Seven Ways to Cope With A Traveling Spouse
My husband works his butt off for our family.
I love this about him. Truly. His dedication, diligence, and hard work on the job are incredibly admirable. Since we were engaged, though, that has meant a lot of work trips.
Pre-kids, his trips meant more time to study or hang with friends.
Three kids, a home, and two school schedules later, his trips often mean I have to fight to avoid my crazy place.
Some days I hide in the bathroom for a few minutes. Don’t judge me.
I’ve learned a few things that have helped me manage the sanity, schedule, and house when he travels that I’d like to share with anyone reading from the bathroom today.
Step 1: Prep
Before your spouse departs, prep your life to minimize impact. Let me expand. For me, I always feel behind on laundry, grocery shopping, and getting food ready. Before Brad leaves, he helps me catch up on those things.
Groceries: We stock up on groceries including easy meals/snacks for them and me (pretzel chips, baby carrots, hummus, grapes, sandwich stuff, cereal, milk, eggs, yogurt, frozen lunches, and dinners).
Food: I make a big crockpot meal the night he leaves that I chip away while he’s gone by refrigerating overnight and keeping on warm during the days. I also get everything chopped and de-branched – red peppers, blocked cheese, grapes, etc. – ahead of time so they can be at grab-and-go status.
Laundry: We try to get completely caught up and put away before he leaves.
Step 2: Know Your Limits
You know the areas of kid and house management that make you want to run for the hills. For me, it was taking all three girls to alternating dance classes. Sitting with my 6-year-old and baby for 45 minutes just to rotate to the 4 year-old and baby that was half-past done for another 45 minutes made me feel, and I’m sure look, a frantic mess. Don’t be deceived by their cuteness.
It took me a few weeks of attempting this while Brad traveled to realize I could pull the grandpa card. Neither of our parents are retired yet, but his dad gets off work early and was able to watch our baby while I took the older two to dance. Huge, huge difference.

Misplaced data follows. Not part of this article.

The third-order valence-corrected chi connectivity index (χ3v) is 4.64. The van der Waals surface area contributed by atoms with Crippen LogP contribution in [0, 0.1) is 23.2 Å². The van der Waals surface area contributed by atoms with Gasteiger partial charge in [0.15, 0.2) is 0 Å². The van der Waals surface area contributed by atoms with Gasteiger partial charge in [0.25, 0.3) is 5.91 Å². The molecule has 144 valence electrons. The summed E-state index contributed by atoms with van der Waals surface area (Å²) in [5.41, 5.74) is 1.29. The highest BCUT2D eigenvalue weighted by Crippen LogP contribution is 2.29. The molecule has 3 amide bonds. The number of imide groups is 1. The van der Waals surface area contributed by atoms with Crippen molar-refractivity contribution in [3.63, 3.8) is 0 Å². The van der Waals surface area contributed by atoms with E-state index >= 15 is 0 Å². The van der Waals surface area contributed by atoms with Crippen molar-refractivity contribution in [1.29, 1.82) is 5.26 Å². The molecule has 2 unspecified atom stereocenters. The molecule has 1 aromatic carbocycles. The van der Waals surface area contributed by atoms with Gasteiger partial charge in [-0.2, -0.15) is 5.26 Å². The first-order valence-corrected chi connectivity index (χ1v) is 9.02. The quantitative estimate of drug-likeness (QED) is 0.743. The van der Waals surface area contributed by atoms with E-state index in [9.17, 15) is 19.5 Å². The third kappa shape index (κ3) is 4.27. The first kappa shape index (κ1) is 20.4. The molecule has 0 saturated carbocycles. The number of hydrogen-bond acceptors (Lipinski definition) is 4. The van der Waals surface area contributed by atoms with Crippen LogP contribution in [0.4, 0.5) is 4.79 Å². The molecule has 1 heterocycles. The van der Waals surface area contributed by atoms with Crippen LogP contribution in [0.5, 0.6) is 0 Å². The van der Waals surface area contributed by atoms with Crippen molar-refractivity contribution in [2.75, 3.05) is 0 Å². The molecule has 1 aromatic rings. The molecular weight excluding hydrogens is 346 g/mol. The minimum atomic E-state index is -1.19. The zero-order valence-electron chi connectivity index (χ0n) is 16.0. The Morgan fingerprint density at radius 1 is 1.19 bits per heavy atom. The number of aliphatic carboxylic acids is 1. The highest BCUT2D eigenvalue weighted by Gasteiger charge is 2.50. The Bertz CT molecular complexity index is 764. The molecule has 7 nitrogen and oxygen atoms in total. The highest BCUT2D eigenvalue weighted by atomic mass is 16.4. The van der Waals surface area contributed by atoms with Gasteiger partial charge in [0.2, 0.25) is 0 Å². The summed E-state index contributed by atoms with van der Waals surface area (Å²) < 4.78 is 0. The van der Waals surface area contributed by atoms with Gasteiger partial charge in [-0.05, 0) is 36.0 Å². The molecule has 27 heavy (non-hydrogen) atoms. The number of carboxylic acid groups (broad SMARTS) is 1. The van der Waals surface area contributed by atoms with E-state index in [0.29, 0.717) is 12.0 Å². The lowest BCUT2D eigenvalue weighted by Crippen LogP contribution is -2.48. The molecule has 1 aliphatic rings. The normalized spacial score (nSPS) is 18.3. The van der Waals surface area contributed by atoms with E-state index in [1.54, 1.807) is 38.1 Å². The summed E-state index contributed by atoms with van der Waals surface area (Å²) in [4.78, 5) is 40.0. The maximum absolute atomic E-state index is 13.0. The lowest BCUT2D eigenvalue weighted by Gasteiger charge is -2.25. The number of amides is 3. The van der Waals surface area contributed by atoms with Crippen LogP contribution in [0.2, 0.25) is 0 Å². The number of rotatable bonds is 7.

Maybe it’s coordinating drop-offs and pickups or keeping the house in order, but learn your limits, know your resources and set up help before the spouse travels.
Step 3: Don’t Forget to Socialize
When you are manning the house alone, sometimes it feels like your vocabulary is limited to, “no”, “don’t hit your sister,” and “three more bites” on rinse and repeat.
One of the greatest gifts, when Brad travels, is staying connected. If you’re a stay-at-home parent, set up playdates. If you’re away from home, find an online community with similar interests. If you work or have working friends that offer to help, invite them over after bedtime or to join the circus of eating out with toddlers.
Find your people. Invite your them over, out, etc. Adult conversation is such a gift when you’re flying solo
Step 5: Capitalize on Self-Time
My husband and I never agree on any shows. I enjoy Gilmore Girls and This Is Us while he enjoys Game of Thrones and West Wing. We have a select few we agree on, but mostly end up with football and HGTV to meet in the middle. When he travels, I catch up on all of my quality cinema.
I save annoying and time-consuming home organization projects – toy room purge, tackling the desk room, etc. – for when he’s gone.
I also try to read a lot more when he’s gone during kid’s naps or after bedtime and catch up on book club material or ones collecting dust on the shelf.
When your spouse is gone, do your thing.
Step 6: Cash In On Reward Perks
Make sure if your spouse uses reward program numbers or cards to rack up points as they travel. Brad uses Southwest so often he earned a Companion Pass meaning that I can fly with him anywhere for free for an entire year. Woot!
I hopped along on his recent work trip down to TX for our anniversary weekend and hung, explored, and blogged from the hotel while he worked. That night, we found a cool dinner and bar spot and enjoyed soaking up Southern warmth mid-December.
I’ve also used his reward points to book flights to a FOCUS conference and girl’s weekend. God bless you, Southwest.
Step 7: Recharge
Without fail, when he gets home my girls forget I exist in all the right ways. Their joy when he walks in the door, sets down his bags, and covers them with kisses melts me. We are all a bit ecstatic when dad gets home.
Still, when your spouse does return if you need to give them a kiss and then flee the house immediately to endlessly browse the aisles of Target by yourself, I feel ya. Or if catching up with a friend at a bar or going for a run is your thing, rock it.
If a traveling spouse empties your tank, make sure to fuel up when they’re home.
I’d love to hear some more tips or ideas. What helps you prepare, handle, or recharge when your spouse travels?